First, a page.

Saturday, October 18, 2008

Enough is Enough, Mostly

I'm reeling in the poker a little. It's possible to play too much, to be so affected and tugged by the nuance and dynamic of each hand that you lose sight of the game itself - losing a tournament, once a shrug and a drink away from forgetting, becomes an episode of burning unfairness the emotional memory of which cannot be purged for hours. Winning is little better: rather than celebrate, one ends up berating oneself for not doing better, winning more, finishing higher.

It's a trap familiar to poker players and adaptive perfectionists (there's a Venn diagram for you) - a trap escaped only by stepping back. I didn't, and have no bankroll left through late-night tilting in ring games. But there you go. Fortunately I am cognisant of my own tendencies and took the precaution of only ever depositing small, affordable amounts - it's budgeted for, so I haven't lost anything. A couple of quid a month for hours of entertainment - and the possibility of winning more back - is affordable.

I am all about affordable. My mother was recently appalled to hear that I didn't have any spare cash: I tried to explain that I have enough food in the cupboard to last to the next paycheque, that all my bills are paid and I am breaking even, but this is an alien concept to most people - having enough money to get by is seen as a failure, as not enough at all, and it's because of this we have a credit crunch and a housing crash and all the rest of it. People don't know what enough is.

I am not suffering as others might. I have no pension, having always felt that it's a lot of money for little return (none, if you don't earn enough to buy an annuity, and you can't get the money back) and too dependent on other people's successes. I have no car, and require no petrol. I have no mortgage. I have credit card debts, of course, and the interest rates for these continue to increase entirely out of kilter with national interest rates - but what else is new? They did before the crunch, and will continue to do so forever, at least until the banks can find another scapegoat.

At the moment I can feed myself, pay my rent and not default on anything. This is enough. I don't take holidays abroad, because that isn't a necessity: nor are plasma TVs and anti-ageing cream. Nice to have, but not needed. This slowdown will be hard for me, but I know I can survive it because I've been in my own personal economic slowdown for years: and if food prices come down as they tend to during a recession I could be slightly better off.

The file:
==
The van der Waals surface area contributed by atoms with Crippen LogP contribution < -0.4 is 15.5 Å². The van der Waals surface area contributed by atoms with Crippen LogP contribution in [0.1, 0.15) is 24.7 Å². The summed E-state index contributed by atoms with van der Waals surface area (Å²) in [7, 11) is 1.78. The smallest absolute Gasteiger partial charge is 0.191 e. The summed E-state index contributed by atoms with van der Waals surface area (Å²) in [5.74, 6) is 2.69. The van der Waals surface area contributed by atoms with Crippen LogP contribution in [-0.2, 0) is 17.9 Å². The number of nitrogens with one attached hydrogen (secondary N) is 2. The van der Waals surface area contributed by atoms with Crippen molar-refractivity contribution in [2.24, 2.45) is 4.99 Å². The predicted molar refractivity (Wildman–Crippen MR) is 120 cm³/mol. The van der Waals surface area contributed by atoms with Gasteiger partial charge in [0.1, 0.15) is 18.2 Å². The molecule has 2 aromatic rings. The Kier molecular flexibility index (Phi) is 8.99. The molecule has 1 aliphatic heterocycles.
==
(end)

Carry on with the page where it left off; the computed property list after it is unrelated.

Having no disposable income has taught me a thing or two about what's really important. It'll be interesting to see if society can learn these things in the coming years.

1 comment:

Kavey said...

One of the things that most annoys me about "people today" (tm) is the instant gratification culture. People seem to feel they have the right to a fancy kitchen/ widescreen TV/ shiny car and if they can't have one they react as though it's an abuse of their human rights. And, of course, if they can't afford it, of course it's perfectly reasonable to get a loan for it!
The only thing I have ever had a loan for is our house. Paid off now.
If I can't afford a new kitchen, new car, new shoes or whatever, I save up until I can.
Which is cheaper anyway, of course, than paying for whatever it is plus all that interest!
Then again, I used to work with a young lass who spent a fortune on store credit cards buying clothes, make-up, shoes, handbags. Eventually she noticed that everyone else in the department had or were in the process of buying their own place and bemoaned that she couldn't afford it. She determined that she'd start saving, £100 a month.
Except, in order to do this, she'd have to drop to paying the minimum off on her store cards.
I did try and show her (and remember I'm a trainer, I'm _good_ at explaining stuff to even the slowest learners) how she'd be better off paying her store cards off in full first with that £100 a month, and only once they were paid off, putting it into a savings account. We checked the actual interest she was earning on her savings and what she was paying on her storecards so the workings were real. It didn't work.
She just couldn't grasp the idea that she'd be better off over a year paying the cards off first and then saving, than she would doing it her way. In any case, she said, she was hoping to find a rich boyfriend. Sigh.
I left her to it!